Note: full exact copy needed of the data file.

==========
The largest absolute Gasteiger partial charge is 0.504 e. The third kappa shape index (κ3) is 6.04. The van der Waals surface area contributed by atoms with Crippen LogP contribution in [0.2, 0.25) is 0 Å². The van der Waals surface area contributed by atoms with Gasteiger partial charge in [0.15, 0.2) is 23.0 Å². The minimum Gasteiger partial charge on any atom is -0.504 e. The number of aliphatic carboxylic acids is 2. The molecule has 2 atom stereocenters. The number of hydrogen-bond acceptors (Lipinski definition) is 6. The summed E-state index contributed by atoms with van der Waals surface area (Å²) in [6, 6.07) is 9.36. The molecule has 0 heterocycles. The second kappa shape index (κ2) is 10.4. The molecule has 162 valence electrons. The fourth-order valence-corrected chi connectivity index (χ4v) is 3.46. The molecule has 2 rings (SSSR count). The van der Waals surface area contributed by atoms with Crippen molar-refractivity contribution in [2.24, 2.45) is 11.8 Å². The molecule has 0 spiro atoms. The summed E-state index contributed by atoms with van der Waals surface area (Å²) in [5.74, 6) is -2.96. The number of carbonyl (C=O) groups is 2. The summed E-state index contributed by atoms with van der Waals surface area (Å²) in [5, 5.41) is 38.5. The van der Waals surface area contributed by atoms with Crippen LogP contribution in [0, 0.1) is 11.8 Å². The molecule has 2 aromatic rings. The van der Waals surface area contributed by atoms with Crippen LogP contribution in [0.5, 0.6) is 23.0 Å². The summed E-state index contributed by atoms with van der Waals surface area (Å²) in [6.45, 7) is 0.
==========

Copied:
The largest absolute Gasteiger partial charge is 0.504 e. The third kappa shape index (κ3) is 6.04. The van der Waals surface area contributed by atoms with Crippen LogP contribution in [0.2, 0.25) is 0 Å². The van der Waals surface area contributed by atoms with Gasteiger partial charge in [0.15, 0.2) is 23.0 Å². The minimum Gasteiger partial charge on any atom is -0.504 e. The number of aliphatic carboxylic acids is 2. The molecule has 2 atom stereocenters. The number of hydrogen-bond acceptors (Lipinski definition) is 6. The summed E-state index contributed by atoms with van der Waals surface area (Å²) in [6, 6.07) is 9.36. The molecule has 0 heterocycles. The second kappa shape index (κ2) is 10.4. The molecule has 162 valence electrons. The fourth-order valence-corrected chi connectivity index (χ4v) is 3.46. The molecule has 2 rings (SSSR count). The van der Waals surface area contributed by atoms with Crippen molar-refractivity contribution in [2.24, 2.45) is 11.8 Å². The molecule has 0 spiro atoms. The summed E-state index contributed by atoms with van der Waals surface area (Å²) in [5.74, 6) is -2.96. The number of carbonyl (C=O) groups is 2. The summed E-state index contributed by atoms with van der Waals surface area (Å²) in [5, 5.41) is 38.5. The van der Waals surface area contributed by atoms with Crippen LogP contribution in [0, 0.1) is 11.8 Å². The molecule has 2 aromatic rings. The van der Waals surface area contributed by atoms with Crippen LogP contribution in [0.5, 0.6) is 23.0 Å². The summed E-state index contributed by atoms with van der Waals surface area (Å²) in [6.45, 7) is 0.